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  • Determinism and Freedom in Stoic Philosophy.Susanne Bobzien - 1998 - Oxford University Press.
    Bobzien presents the definitive study of one of the most interesting intellectual legacies of the ancient Greeks: the Stoic theory of causal determinism. She explains what it was, how the Stoics justified it, and how it relates to their views on possibility, action, freedom, moral responsibility, moral character, fatalism, logical determinism and many other topics. She demonstrates the considerable philosophical richness and power that these ideas retain today.
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  • Creating a Mind Fit for Truth.Simon Shogry - 2018 - Ancient Philosophy 38 (2):357-381.
    This paper offers a new defense of the externalist interpretation of the kataleptic impression. My strategy is to situate the kataleptic impression within the larger context of the Stoic account of expertise. I argue that, given mastery in recognizing the limitations of her own state of mind, the subject can restrict her assent to kataleptic impressions, even if they are phenomenologically indistinguishable from those which are not kataleptic.
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  • What Do Our Impressions Say? The Stoic Theory of Perceptual Content and Belief Formation.Simon Shogry - 2019 - Apeiron 52 (1):29-63.
    Here I propose an interpretation of the ancient Stoic psychological theory on which (i) the concepts that an adult human possesses affect the content of the perceptual impressions (φαντασίαι αἰσθητικαί) she forms, and (ii) the content of such impressions is exhausted by an ‘assertible’ (ἀξίωμα) of suitable complexity. What leads the Stoics to accept (i) and (ii), I argue, is their theory of assent and belief formation, which requires that the perceptual impression communicate information suitable to serve as the content (...)
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  • Plato: Theaetetus.John McDowell - 1973 - Philosophy 49 (189):328-330.
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  • Belief and Truth: A Skeptic Reading of Plato.Katja Maria Vogt - 2012 - Oup Usa.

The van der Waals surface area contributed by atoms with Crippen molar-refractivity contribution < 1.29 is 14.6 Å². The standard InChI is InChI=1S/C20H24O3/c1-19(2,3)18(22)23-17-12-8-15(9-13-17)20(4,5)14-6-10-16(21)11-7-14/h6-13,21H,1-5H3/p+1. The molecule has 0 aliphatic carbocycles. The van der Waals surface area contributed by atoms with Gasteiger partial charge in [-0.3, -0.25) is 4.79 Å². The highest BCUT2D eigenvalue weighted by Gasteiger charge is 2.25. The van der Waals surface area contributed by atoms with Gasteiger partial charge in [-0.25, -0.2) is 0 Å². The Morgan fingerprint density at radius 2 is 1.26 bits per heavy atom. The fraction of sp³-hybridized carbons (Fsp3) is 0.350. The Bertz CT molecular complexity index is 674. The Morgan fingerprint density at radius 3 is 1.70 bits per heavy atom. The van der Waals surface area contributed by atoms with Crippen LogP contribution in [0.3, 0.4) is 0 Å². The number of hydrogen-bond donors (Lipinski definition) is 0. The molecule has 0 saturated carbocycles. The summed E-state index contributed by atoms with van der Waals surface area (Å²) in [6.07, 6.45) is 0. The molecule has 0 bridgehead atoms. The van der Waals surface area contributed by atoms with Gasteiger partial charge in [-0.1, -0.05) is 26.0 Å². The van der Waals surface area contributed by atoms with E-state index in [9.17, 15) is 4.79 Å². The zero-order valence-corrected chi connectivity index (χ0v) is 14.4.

Belief and Truth: A Skeptic Reading of Plato explores a Socratic intuition about belief, doxa -- belief is "shameful." In aiming for knowledge, one must aim to get rid of beliefs. Vogt shows how deeply this proposal differs from contemporary views, but that it nevertheless speaks to intuitions we are likely to share with Plato, ancient skeptics, and Stoic epistemologists.
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  • Falsche Meinung und Wissen im Theätet.Alexander Becker - 2006 - Archiv für Geschichte der Philosophie 88 (3):296-313.
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  • Stoics and Their Critics on Diachronic Identity.David Sedley - 2018 - Rhizomata 6 (1):24-39.
    This article is a return to a theme I first tackled in “The Stoic criterion of identity” : the Academics’ ‘Growing Argument’ and the Stoic response to its attack on diachronic identity. This time my aim is to separate out approximately five different stages of the debate between the two schools. This will be done by shifting more of the focus onto developments that seem likely to belong to the late second and/or early first century BC.
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  • Physics as a Virtue.Stephen Menn - 1995 - Proceedings of the Boston Area Colloquium of Ancient Philosophy 11 (1):1-34.